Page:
Ford Anglia 105E Tuning Guide
The 105E Anglia replaced the 100E and was a huge step forward once again in terms of it’s running gear and of course it’s American flavoured rear fins and reverserake rear window which served little purpose other than to make the Anglia noticeably different to anything else on the UK arket at the time. It came with either a 997 or 1200 cc Pre-Crossflow Kent engine; which was a huge improvement over the 100E’s side-valve unit both in terms of performance and reliability. It has recently enjoyed a huge boost in popularity in the world of Fords not only due to it’s starring role in a Harry Potter film, but also thanks to the huge increase in demand (and subsequent increase in price) on it’s younger brother - the Escort.
The period modification of choice for the 105E Anglia is to simply swap in a 1500GT Pre-Crossflow from a Cortina Mk1 or 2. This, combined with either the 1200cc gearbox (or better still the 2000E gearbox), makes for a fun little car and is pretty much a straightforward swap. A Crossflow is the next choice although it’s not quite as straightforward, before you even start you’ll need to either find an engine from a 1600E Cortina or at the very least a sump and timing chain cover to go onto your 711M blocked engine as the steering box fitted to an Anglia means that any engine fitted will need a front-bowl sump (unless you swap to Escort suspension, but this isn’t a straightforward job). After this, you’ll need to start making friends with an angle grinder and welder. You can just about squeeze a Zetec under the bonnet of a 105E without resorting to power tools if you use the correct conversion parts. Once you are into the territory of cutting the bulkhead, your choice of engine is limited only by your fabrication ability. Obviously if you keep your engine choice to the Ford family all of our tuning parts will still apply.
Once you’ve chosen an engine, it’s onto the gearbox. A 2000E unit will fit inside a standard Anglia gearbox tunnel, for which we can supply a straight cut gearset from either Tran-X or Quaife if that is the route you wish to take, but these can only take so much power. If you’re fitting anything with serious poke it’s likely that you will have had to modify the bulkhead so you will also find yourself fabricating a transmission tunnel too, to fit a Type-9 or similar. Here the same gearset choices apply, it’s just a matter of deciding which is right for your application. A limited slip differential will compliment any power upgrade that you apply, with Quaife and Tran-X offering a choice of units depending on what you are using the car for. Again our sales team can advise you on what the best choice would be for your car. If you’ve put serious power under the bonnet, you will also need to look at some two-piece halfshafts because your standard ones were designed to cope with 50bhp, at best!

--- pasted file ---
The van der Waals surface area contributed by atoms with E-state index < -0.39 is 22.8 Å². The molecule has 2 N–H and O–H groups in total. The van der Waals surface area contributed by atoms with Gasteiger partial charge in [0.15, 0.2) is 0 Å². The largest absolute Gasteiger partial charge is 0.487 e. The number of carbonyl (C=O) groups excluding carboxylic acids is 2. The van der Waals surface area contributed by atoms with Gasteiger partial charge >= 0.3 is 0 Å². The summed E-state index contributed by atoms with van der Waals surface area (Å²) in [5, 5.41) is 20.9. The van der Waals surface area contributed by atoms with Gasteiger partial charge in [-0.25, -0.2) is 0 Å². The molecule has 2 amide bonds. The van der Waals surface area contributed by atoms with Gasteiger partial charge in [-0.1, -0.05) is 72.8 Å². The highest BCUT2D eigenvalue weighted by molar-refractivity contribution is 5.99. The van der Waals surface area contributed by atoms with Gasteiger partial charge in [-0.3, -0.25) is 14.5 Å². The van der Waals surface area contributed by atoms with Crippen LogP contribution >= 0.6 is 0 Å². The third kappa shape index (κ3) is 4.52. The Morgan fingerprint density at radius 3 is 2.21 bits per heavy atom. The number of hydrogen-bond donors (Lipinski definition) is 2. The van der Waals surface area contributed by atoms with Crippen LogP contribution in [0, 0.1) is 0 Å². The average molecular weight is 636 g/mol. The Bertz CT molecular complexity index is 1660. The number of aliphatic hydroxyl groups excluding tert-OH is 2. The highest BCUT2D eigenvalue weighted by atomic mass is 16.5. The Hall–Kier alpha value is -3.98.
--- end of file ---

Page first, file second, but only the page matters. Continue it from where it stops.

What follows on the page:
For most engine upgrades you will need to re-locate the brake master cylinders to the inside of the car to gain clearance in the engine bay, this can be easily done with one of our reverse, or bias, pedal boxes. If you aren’t going down the route of power increases but would like to improve pedal feel then one of our remote servo kits will boost the braking system. As the Anglia was fitted with drums all-round originally, to get disc brakes you will need to retro-fit some alternative front suspension. Most common is the Mk2 Cortina strut, but this requires some specialist conversion parts. If you’ve opted to fit modified Escort suspension then the usual list of brake upgrades apply. The 105E is a hugely popular little car and when modified in the right way a hugely fun car to drive.